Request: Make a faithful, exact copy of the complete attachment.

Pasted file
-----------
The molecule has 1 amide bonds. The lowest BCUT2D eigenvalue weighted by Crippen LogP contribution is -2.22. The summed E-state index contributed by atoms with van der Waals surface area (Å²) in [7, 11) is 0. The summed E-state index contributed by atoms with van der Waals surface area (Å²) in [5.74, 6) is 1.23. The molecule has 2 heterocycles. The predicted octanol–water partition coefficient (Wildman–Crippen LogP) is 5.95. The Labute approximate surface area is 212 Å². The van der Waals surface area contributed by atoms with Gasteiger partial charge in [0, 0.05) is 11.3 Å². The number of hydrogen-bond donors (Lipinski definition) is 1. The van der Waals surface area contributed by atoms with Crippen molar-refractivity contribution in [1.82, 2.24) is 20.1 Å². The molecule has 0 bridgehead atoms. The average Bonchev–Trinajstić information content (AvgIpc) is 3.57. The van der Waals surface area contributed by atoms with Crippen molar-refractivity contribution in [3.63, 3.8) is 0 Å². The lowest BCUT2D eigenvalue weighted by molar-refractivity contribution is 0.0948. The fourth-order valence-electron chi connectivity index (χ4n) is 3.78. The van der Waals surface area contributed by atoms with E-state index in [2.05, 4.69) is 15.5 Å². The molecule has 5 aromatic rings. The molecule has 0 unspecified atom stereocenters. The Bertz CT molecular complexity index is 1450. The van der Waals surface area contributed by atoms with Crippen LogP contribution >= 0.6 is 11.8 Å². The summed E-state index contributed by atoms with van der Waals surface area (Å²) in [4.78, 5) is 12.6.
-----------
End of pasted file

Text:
The molecule has 1 amide bonds. The lowest BCUT2D eigenvalue weighted by Crippen LogP contribution is -2.22. The summed E-state index contributed by atoms with van der Waals surface area (Å²) in [7, 11) is 0. The summed E-state index contributed by atoms with van der Waals surface area (Å²) in [5.74, 6) is 1.23. The molecule has 2 heterocycles. The predicted octanol–water partition coefficient (Wildman–Crippen LogP) is 5.95. The Labute approximate surface area is 212 Å². The van der Waals surface area contributed by atoms with Gasteiger partial charge in [0, 0.05) is 11.3 Å². The number of hydrogen-bond donors (Lipinski definition) is 1. The van der Waals surface area contributed by atoms with Crippen molar-refractivity contribution in [1.82, 2.24) is 20.1 Å². The molecule has 0 bridgehead atoms. The average Bonchev–Trinajstić information content (AvgIpc) is 3.57. The van der Waals surface area contributed by atoms with Crippen molar-refractivity contribution in [3.63, 3.8) is 0 Å². The lowest BCUT2D eigenvalue weighted by molar-refractivity contribution is 0.0948. The fourth-order valence-electron chi connectivity index (χ4n) is 3.78. The van der Waals surface area contributed by atoms with E-state index in [2.05, 4.69) is 15.5 Å². The molecule has 5 aromatic rings. The molecule has 0 unspecified atom stereocenters. The Bertz CT molecular complexity index is 1450. The van der Waals surface area contributed by atoms with Crippen LogP contribution >= 0.6 is 11.8 Å². The summed E-state index contributed by atoms with van der Waals surface area (Å²) in [4.78, 5) is 12.6.